One of the questions I get asked the most by athletes beginning CrossFit for the first time is “How many times per week should I come into the gym?”
GREAT question. How much training is too much? How much is to little? Most importantly how much is enough?
Depending on your priorities, lifestyle, and outlook on fitness the answer could vary.
When a first-time CrossFit Athlete asks me this question, I give everyone the same answer… Listen to your body. Your body will tell you if you are good to head back into the gym for another beat down.
Did you wake up and feel like you got hit by the Gain Train? You probably did. Take an extra day. Make sure you are eating, drinking, and stretching and mobilizing. Your body is telling you to chill out, so do it.
Are you feeling like you could workout every single day? Are you sore at all? If not, it could be a sign of a few things. One could be you nailed your diet, the workout was in your wheelhouse and you just had a all around solid day. Awesome! Don’t get used to it… You should be sore REGULARLY. You should get tight. If you are not feeling any of these things it could be a sign of training too little or not hard enough.
How much is enough?
The million dollar question. And the answers are all over the board depending on who is behind the keyboard. Right now its me and for me enough is when…
I sleep really well.
I have an aggressive appetite.
I can feel yesterdays workout but its also not keeping me from moving.
I am alert and ready to hit the next session.
I maintain focus all day.
I look forward to heading back in for the next session.
These are my signs I look for when I’m training. Find yours, and don’t let the gain train run you over.
Keep reading if you want to nerd out some more…
What’s going on during training? Stress. Recovery. Adaptation.
This is the process in which we all get GAINS! Yes, even the ladies (but not bulky ones).
Stress is anything that takes the body out of homeostasis or your happy palce. The WOD, a run, skiing, surfing, work, relationships, anything that raises the heart rate, body temperature, etc.
Next, your body goes into recovery mode. Taking the nutrients you eat drink, breathe and deliver them to the parts of your body that need to rebuild. Hormones are also kicking in here to help get the body back to homeostasis.
While rebuilding, your body is taking notes… “Holy $&#@ that was stressful, we need to rebuild him but this time better, stronger, faster, down here, over there and right there. Also let’s take that extra fat from here and use it for fuel” This is your Adaptation.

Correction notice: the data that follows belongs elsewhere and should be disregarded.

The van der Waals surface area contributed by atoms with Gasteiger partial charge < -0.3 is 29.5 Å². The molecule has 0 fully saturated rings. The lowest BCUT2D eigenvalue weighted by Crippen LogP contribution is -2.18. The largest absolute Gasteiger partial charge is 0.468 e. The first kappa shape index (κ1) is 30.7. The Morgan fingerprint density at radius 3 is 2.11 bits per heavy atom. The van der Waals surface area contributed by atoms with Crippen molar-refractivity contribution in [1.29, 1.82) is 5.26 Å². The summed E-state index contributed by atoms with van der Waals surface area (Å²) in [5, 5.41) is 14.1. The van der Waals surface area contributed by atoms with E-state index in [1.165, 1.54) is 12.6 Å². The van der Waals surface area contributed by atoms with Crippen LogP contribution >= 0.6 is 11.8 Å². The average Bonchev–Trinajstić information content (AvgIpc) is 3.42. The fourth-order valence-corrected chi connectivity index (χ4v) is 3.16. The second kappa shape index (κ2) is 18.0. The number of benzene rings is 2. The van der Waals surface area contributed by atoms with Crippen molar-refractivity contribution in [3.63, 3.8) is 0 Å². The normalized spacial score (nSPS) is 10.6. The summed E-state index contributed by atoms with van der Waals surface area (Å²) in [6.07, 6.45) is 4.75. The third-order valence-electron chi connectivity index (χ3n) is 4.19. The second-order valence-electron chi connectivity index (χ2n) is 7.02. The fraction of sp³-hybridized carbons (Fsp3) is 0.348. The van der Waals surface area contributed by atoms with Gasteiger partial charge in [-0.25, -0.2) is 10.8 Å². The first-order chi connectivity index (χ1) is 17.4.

Now Relax! Seriously.
This is where it all pays off. Your body must rest, if no rest, no adaptation. If no adaptation, no gains.
Have you ever plateaued?
Have you ever woken up feeling almost hungover and all you did was workout the day before? Without getting into the nitty gritty details of the other things that could be stressors in your life, these could be signs of not getting enough rest or even worse, over training.
Your rest days are more important that you think!
Muscle tissue responds to stress very well and will get stronger very quickly. Up next, are you ligaments and tendons. They respond, just not quite as fast as your muscles. Quite slow actually, there is no direct blood blow to ligaments and tendons, so the rebuilding and adaptation is much more difficult. Finally, your bones, similar story as your ligaments and tendons adaptation takes MUCH longer. Have you ever broken a bone? Toon a while to heal right. Same thing happens when you train.
Now… Put them all together…What happens with your muscle tissue gets really strong, really fast? Your bones, ligaments and tendons can’t keep up. Cue injury!
And if your bones ligaments and tendons can’t adapt to your strength training very quick, how long do you think its going to take them to recover if you sustain a serious injury?
I am not saying don’t workout hard cause you are gonna get too strong and blow up your tendons. Quite the opposite. you SHOULD train to get stronger, how do you think your body protects itself? This post is to stress the importance of recovery. To get you to listen to your body, It’s an incredibly powerful machine and you only get one, so learning to be in tune with how it works is important.
Take a rest day. The answer is rarely, train more. So relax, bro!
Train Hard, Recover Harder.
What about Active Recovery. What about it? I will talk more on this topic later, I’m actively going to go take nap.